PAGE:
This week’s podcast is a mini-episode, just ten minutes long, and it’s all about the auction that’s running until 4th March 2018, on Bristol’s Floating Harbour.

Every two years the Harbour Master’s office runs a salvage auction, of boats that, for one reason or another, they need to remove from the Harbour.   They might have been abandoned; or they could have been seized as a last resource because their owners didn’t pay their Harbour fees; or in at least one case, the owner didn’t want the boat any more and rather than try to sell it himself, gave it to the Harbour Master.   There are kayaks and dinghies, sportsboats, a narrowboat and much more, in all kinds of stats of repair.  All the proceeds go into the maintenance of the Harbour, and it’s a chance to buy a boat for what’s likely to be a fraction of the usual cost.

I talked to the auctioneer, Graham Cockle, about what’s in the 2018 auction,  and more about why it’s on.  If you want to have a look at the boats yourself, even if you (think you) don’t want to buy one, the boats are on public view every Saturday and Sunday in February, from 10-4 on and around the pontoon between the Cottage Pub and the Underfall Yard.   And you can also have a look at my rainy photos of some of them, below (mouse over or click on the photo to get to the slideshow – or go directly to the flickr album).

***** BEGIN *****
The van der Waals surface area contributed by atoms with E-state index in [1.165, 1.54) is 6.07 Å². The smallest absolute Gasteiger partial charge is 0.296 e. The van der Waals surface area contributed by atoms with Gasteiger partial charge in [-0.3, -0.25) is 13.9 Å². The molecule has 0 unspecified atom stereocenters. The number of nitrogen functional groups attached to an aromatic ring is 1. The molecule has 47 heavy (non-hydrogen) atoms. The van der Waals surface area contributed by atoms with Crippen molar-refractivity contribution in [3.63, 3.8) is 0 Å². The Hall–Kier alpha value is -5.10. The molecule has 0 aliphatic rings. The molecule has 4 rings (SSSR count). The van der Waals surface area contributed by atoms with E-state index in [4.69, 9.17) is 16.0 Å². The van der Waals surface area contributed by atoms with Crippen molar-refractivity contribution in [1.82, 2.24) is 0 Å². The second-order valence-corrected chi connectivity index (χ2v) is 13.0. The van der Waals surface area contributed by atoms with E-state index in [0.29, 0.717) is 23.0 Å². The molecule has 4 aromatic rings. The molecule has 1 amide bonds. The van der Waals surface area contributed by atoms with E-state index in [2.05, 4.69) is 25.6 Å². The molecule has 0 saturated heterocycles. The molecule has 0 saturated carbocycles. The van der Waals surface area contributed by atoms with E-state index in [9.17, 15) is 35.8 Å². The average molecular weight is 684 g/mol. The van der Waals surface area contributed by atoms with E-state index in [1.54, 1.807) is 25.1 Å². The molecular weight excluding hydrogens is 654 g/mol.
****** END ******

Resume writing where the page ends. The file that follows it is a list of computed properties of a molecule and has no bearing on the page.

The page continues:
Claire de Lune

The auction is all run online, and there’s more information about each boat (and other nautical accessories) and the current bids, on the auction page.

Graham Cockle’s auction site is here, as well as his contact details if you have any questions, and if you are tempted to bid, make sure you follow his advice in the podcast!  The information about mooring boats in the Harbour is on the Council website.

If you’re thinking about coming down the the auction, why not combine it with a visit to the Underfall Yard?  My last podcast was a tour around the Yard, to get you in the mood, and you can listen to it, and look at the photos, here.  If nothing else, grab a coffee in their Visitor Centre!

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You can download this podcast directly from the Avon Stories Soundcloud, and sign up for all the future podcasts via the Avon Stories RSS and subscribe on iTunes or Soundcloud to make sure you hear all the future stories.  You can also follow the project on twitter and instagram, for regular photos of the rivers and other waters in Bristol.

More Malago – Withywood, Manor Woods Valley and Hartcliffe Way

I am really making an effort to try to take photos every day at the moment, even if it’s just photos of my commute through the condensation-coated bus windows.

Luckily for me, I’m working in south Bristol, and, like I wrote last week, am using the opportunity to explore the Malago, when the weather’s up to it. I’d had a slip-and-slide through the mud in the little copse of woods around the Malago in the Withywood housing estate, with green shoots of bulbs and spring plants to come.